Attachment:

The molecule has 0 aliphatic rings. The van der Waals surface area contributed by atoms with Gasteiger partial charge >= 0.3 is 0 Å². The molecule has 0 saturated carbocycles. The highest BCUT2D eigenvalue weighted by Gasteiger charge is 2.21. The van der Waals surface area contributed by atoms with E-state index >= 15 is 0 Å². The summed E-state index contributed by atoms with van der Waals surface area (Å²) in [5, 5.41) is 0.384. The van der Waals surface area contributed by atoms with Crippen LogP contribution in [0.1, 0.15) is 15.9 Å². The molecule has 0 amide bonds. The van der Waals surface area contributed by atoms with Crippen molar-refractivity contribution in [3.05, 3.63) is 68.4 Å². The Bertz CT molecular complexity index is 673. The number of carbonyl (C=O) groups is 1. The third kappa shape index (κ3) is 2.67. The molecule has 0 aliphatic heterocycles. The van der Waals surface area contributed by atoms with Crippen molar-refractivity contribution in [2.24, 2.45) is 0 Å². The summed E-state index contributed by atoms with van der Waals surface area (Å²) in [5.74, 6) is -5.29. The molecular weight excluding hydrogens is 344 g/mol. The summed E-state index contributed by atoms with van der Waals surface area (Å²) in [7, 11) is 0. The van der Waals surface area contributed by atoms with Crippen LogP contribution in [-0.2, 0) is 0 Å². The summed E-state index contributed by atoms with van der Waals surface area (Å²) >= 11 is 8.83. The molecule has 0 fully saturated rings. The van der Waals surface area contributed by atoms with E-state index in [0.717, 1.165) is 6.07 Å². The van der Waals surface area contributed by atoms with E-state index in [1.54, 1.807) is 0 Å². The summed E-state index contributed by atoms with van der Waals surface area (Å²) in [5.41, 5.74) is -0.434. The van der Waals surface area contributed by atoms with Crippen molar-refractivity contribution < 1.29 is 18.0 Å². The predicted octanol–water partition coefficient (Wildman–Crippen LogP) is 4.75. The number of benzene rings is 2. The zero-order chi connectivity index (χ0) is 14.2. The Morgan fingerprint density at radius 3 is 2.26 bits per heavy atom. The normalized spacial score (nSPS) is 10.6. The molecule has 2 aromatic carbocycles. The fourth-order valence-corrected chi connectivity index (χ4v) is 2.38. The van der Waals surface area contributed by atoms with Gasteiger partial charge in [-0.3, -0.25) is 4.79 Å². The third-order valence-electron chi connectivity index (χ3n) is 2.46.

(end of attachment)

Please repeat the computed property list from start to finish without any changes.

The molecule has 0 aliphatic rings. The van der Waals surface area contributed by atoms with Gasteiger partial charge >= 0.3 is 0 Å². The molecule has 0 saturated carbocycles. The highest BCUT2D eigenvalue weighted by Gasteiger charge is 2.21. The van der Waals surface area contributed by atoms with E-state index >= 15 is 0 Å². The summed E-state index contributed by atoms with van der Waals surface area (Å²) in [5, 5.41) is 0.384. The van der Waals surface area contributed by atoms with Crippen LogP contribution in [0.1, 0.15) is 15.9 Å². The molecule has 0 amide bonds. The van der Waals surface area contributed by atoms with Crippen molar-refractivity contribution in [3.05, 3.63) is 68.4 Å². The Bertz CT molecular complexity index is 673. The number of carbonyl (C=O) groups is 1. The third kappa shape index (κ3) is 2.67. The molecule has 0 aliphatic heterocycles. The van der Waals surface area contributed by atoms with Crippen molar-refractivity contribution in [2.24, 2.45) is 0 Å². The summed E-state index contributed by atoms with van der Waals surface area (Å²) in [5.74, 6) is -5.29. The molecular weight excluding hydrogens is 344 g/mol. The summed E-state index contributed by atoms with van der Waals surface area (Å²) in [7, 11) is 0. The van der Waals surface area contributed by atoms with Crippen LogP contribution in [-0.2, 0) is 0 Å². The summed E-state index contributed by atoms with van der Waals surface area (Å²) >= 11 is 8.83. The molecule has 0 fully saturated rings. The van der Waals surface area contributed by atoms with E-state index in [0.717, 1.165) is 6.07 Å². The van der Waals surface area contributed by atoms with E-state index in [1.54, 1.807) is 0 Å². The summed E-state index contributed by atoms with van der Waals surface area (Å²) in [5.41, 5.74) is -0.434. The van der Waals surface area contributed by atoms with Crippen molar-refractivity contribution < 1.29 is 18.0 Å². The predicted octanol–water partition coefficient (Wildman–Crippen LogP) is 4.75. The number of benzene rings is 2. The zero-order chi connectivity index (χ0) is 14.2. The Morgan fingerprint density at radius 3 is 2.26 bits per heavy atom. The normalized spacial score (nSPS) is 10.6. The molecule has 2 aromatic carbocycles. The fourth-order valence-corrected chi connectivity index (χ4v) is 2.38. The van der Waals surface area contributed by atoms with Gasteiger partial charge in [-0.3, -0.25) is 4.79 Å². The third-order valence-electron chi connectivity index (χ3n) is 2.46.